But the relationship may be more complicated, in part because self-reliance both means something different and signals something different for men than it does for women. In particular, while we have often thought of self-reliance in part as the man who cannot ask for directions or cannot ask for help, that is not necessarily the case with women. Self-reliance really means and signals this capacity to do things on one’s own, but it is not at all related to a resistance to having help, a resistance to being interdependent. It’s simply a drive to not be dependent on others, which can actually spur a desire to then lead others as a form of gaining that independence.

Unfortunately, one of the stereotypes that women have to combat is that they are not independent, that they are not self-reliant. When women show self-reliance, or are seen as highly self-reliant, it’s what I call a positive expectancy violation, which basically means it’s surprising. It’s counter to our stereotypes but in a positive way.

“Self-reliance means something different and signals something different for men than it does for women.”

For men, on the other hand, there’s this concern that they can’t ask for help, or they’re not communal, or they’re not able to work with others. That’s a negative stereotype that men often have to confront. When men signal or show a high level of self-reliance, it almost confirms that potential negative stereotype of an inability to work with others. It’s that positive stereotype violation versus this negative stereotype confirmation that leads to these divergent outcomes for men and women.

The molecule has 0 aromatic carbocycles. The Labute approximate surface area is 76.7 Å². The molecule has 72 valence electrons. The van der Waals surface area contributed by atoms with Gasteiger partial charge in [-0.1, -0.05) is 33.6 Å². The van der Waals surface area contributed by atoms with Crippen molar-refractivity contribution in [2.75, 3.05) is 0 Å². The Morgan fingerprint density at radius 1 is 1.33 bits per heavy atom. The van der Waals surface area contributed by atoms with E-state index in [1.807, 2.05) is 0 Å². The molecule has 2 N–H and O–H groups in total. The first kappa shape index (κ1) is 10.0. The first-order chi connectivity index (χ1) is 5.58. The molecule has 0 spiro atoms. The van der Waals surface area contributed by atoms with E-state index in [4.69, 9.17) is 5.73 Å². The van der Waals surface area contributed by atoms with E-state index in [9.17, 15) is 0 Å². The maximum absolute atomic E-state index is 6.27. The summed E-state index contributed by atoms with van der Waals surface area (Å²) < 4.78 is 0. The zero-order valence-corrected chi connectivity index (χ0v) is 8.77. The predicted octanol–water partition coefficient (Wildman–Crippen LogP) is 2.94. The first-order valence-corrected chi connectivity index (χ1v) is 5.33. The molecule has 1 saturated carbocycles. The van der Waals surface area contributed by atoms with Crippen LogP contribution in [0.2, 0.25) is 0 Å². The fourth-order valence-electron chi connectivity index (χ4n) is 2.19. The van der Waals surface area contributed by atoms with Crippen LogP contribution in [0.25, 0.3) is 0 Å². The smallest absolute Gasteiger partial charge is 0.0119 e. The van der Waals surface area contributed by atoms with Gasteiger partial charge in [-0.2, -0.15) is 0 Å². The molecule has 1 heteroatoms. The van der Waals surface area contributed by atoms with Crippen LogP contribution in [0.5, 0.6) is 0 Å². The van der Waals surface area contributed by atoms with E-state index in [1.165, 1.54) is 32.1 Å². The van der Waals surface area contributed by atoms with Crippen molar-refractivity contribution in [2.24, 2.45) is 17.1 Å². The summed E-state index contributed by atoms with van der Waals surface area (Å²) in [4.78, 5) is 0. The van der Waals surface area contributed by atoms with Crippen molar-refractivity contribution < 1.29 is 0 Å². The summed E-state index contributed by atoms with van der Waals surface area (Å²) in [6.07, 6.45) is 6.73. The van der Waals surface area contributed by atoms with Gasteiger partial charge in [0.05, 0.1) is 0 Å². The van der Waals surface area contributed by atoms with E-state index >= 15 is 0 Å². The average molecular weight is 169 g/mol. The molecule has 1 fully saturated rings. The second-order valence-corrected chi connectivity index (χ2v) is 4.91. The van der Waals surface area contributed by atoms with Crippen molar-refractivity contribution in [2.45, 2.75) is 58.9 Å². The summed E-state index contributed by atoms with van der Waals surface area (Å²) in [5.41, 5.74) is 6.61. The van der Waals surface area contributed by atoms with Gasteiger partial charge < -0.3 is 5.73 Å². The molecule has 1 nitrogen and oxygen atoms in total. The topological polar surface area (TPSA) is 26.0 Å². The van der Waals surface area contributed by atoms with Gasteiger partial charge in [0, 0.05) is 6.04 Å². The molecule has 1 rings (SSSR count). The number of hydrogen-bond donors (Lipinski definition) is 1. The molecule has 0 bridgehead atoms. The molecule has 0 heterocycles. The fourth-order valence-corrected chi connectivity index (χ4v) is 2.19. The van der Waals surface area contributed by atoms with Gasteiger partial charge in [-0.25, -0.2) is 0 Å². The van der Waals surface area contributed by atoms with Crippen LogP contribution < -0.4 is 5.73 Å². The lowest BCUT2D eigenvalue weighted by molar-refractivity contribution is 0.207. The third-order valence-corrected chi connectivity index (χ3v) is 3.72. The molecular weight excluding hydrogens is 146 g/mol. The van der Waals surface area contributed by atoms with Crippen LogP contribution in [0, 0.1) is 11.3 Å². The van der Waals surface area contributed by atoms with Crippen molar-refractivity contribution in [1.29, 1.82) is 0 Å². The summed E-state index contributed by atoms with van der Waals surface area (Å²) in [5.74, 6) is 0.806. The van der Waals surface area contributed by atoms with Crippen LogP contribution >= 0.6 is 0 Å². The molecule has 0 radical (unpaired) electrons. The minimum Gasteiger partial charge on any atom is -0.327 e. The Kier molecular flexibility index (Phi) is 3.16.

Knowledge at Wharton: Is there a way to use these findings to your advantage at work? Can we be cognizant of what we are exhibiting or feeling?

Schaumberg: This is something I think about a lot. First of all, what can we do for ourselves in the environment, particularly when it comes to guilt and shame, to help those emotions be more productive so they’re not debilitating for us? And what can we do in the workplace do to help cultivate an environment where we get the good parts of guilt and not necessarily the bad parts?

Some of my recent work has been thinking about the situations we can create to minimize that negative self-focus that often can happen or creep in with guilt, so we can get those good parts of guilt to come out. When it comes to self-reliance, I think one of the things that is hard about it is I am always reticent to give advice where, for instance, if women feel they have a disadvantage when it comes to being seen as capable for leadership roles, then it’s also the burden on women to try to fix that problem.

“It’s about figuring out the situations that we can create to allow [you] to be the best you can be in the workplace.”

Nevertheless, I think there is something to be said about couching these leadership desires more as a desire to have autonomy from others’ control as opposed to having a desire to exert control over others. For my own work, it seems to suggest that frame difference has an advantage for women when it comes to being well-received in leadership roles.

Knowledge at Wharton: What are some other topics that you are working on next?

Schaumberg: In the very similar vein of guilt and shame, I do other work on self-control and procrastination that I’m very excited about. It’s really trying to think about how we minimize what we generally think of as negative characteristics, like a tendency to procrastinate, a high tendency to experience shame, a lack of self-control. What are the situations that we can create to allow these individuals to thrive?

One of the things that we’re finding is that when these people find themselves in a hard and challenging task, there just is no more mental energy available to have these negative self-thoughts, so it frees them up to be able to perform at a higher potential. I’m really excited about it because I really don’t like to think that there are necessarily good traits or bad traits, or good emotions or bad emotions. It’s about figuring out the situations that we can create to allow [you] to be the best you can be in the workplace.